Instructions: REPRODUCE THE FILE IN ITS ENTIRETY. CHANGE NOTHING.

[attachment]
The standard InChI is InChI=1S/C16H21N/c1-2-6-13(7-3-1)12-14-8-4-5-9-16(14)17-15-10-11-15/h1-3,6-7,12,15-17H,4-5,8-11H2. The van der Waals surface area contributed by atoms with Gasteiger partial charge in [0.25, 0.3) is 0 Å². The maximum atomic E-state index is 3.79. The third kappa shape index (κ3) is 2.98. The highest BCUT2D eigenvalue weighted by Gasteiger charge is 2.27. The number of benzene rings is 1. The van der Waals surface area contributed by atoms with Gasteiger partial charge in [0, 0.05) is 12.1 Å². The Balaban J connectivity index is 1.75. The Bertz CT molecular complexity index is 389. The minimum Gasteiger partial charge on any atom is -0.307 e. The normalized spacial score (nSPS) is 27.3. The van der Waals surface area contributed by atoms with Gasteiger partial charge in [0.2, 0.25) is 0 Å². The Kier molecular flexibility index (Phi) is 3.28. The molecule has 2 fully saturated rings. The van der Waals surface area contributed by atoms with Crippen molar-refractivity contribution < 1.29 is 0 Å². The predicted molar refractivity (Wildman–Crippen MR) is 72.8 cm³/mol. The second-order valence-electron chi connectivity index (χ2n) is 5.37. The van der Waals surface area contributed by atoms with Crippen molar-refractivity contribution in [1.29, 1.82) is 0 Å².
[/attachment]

The standard InChI is InChI=1S/C16H21N/c1-2-6-13(7-3-1)12-14-8-4-5-9-16(14)17-15-10-11-15/h1-3,6-7,12,15-17H,4-5,8-11H2. The van der Waals surface area contributed by atoms with Gasteiger partial charge in [0.25, 0.3) is 0 Å². The maximum atomic E-state index is 3.79. The third kappa shape index (κ3) is 2.98. The highest BCUT2D eigenvalue weighted by Gasteiger charge is 2.27. The number of benzene rings is 1. The van der Waals surface area contributed by atoms with Gasteiger partial charge in [0, 0.05) is 12.1 Å². The Balaban J connectivity index is 1.75. The Bertz CT molecular complexity index is 389. The minimum Gasteiger partial charge on any atom is -0.307 e. The normalized spacial score (nSPS) is 27.3. The van der Waals surface area contributed by atoms with Gasteiger partial charge in [0.2, 0.25) is 0 Å². The Kier molecular flexibility index (Phi) is 3.28. The molecule has 2 fully saturated rings. The van der Waals surface area contributed by atoms with Crippen molar-refractivity contribution < 1.29 is 0 Å². The predicted molar refractivity (Wildman–Crippen MR) is 72.8 cm³/mol. The second-order valence-electron chi connectivity index (χ2n) is 5.37. The van der Waals surface area contributed by atoms with Crippen molar-refractivity contribution in [1.29, 1.82) is 0 Å².